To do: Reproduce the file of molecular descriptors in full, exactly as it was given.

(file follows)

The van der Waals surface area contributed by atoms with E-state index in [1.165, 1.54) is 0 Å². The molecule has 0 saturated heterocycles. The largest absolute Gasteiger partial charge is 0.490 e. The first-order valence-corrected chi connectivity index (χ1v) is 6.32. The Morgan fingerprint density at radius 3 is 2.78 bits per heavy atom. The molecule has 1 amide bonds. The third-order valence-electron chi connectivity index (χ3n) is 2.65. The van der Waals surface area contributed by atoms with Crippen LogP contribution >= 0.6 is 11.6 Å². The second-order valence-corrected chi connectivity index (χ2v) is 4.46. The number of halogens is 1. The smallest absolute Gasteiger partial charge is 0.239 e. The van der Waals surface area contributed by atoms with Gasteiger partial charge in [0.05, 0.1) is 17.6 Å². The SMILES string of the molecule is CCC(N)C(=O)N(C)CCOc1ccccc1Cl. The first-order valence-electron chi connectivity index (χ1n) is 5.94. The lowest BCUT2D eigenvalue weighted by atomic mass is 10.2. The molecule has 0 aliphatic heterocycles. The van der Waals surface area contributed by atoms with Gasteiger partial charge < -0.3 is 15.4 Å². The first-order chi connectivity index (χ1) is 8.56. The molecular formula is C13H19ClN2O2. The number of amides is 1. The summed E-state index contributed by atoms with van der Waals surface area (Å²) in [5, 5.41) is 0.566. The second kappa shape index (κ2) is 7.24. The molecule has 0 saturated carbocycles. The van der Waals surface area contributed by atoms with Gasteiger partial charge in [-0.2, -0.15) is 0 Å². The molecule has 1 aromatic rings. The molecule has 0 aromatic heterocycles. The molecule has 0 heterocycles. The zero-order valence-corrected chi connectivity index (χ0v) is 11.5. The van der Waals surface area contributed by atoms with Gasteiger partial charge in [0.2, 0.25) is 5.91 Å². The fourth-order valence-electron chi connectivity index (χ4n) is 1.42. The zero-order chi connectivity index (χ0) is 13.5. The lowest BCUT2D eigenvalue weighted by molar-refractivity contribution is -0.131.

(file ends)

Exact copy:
The van der Waals surface area contributed by atoms with E-state index in [1.165, 1.54) is 0 Å². The molecule has 0 saturated heterocycles. The largest absolute Gasteiger partial charge is 0.490 e. The first-order valence-corrected chi connectivity index (χ1v) is 6.32. The Morgan fingerprint density at radius 3 is 2.78 bits per heavy atom. The molecule has 1 amide bonds. The third-order valence-electron chi connectivity index (χ3n) is 2.65. The van der Waals surface area contributed by atoms with Crippen LogP contribution >= 0.6 is 11.6 Å². The second-order valence-corrected chi connectivity index (χ2v) is 4.46. The number of halogens is 1. The smallest absolute Gasteiger partial charge is 0.239 e. The van der Waals surface area contributed by atoms with Gasteiger partial charge in [0.05, 0.1) is 17.6 Å². The SMILES string of the molecule is CCC(N)C(=O)N(C)CCOc1ccccc1Cl. The first-order valence-electron chi connectivity index (χ1n) is 5.94. The lowest BCUT2D eigenvalue weighted by atomic mass is 10.2. The molecule has 0 aliphatic heterocycles. The van der Waals surface area contributed by atoms with Gasteiger partial charge < -0.3 is 15.4 Å². The first-order chi connectivity index (χ1) is 8.56. The molecular formula is C13H19ClN2O2. The number of amides is 1. The summed E-state index contributed by atoms with van der Waals surface area (Å²) in [5, 5.41) is 0.566. The second kappa shape index (κ2) is 7.24. The molecule has 0 saturated carbocycles. The van der Waals surface area contributed by atoms with Gasteiger partial charge in [-0.2, -0.15) is 0 Å². The molecule has 1 aromatic rings. The molecule has 0 aromatic heterocycles. The molecule has 0 heterocycles. The zero-order valence-corrected chi connectivity index (χ0v) is 11.5. The van der Waals surface area contributed by atoms with Gasteiger partial charge in [0.2, 0.25) is 5.91 Å². The fourth-order valence-electron chi connectivity index (χ4n) is 1.42. The zero-order chi connectivity index (χ0) is 13.5. The lowest BCUT2D eigenvalue weighted by molar-refractivity contribution is -0.131.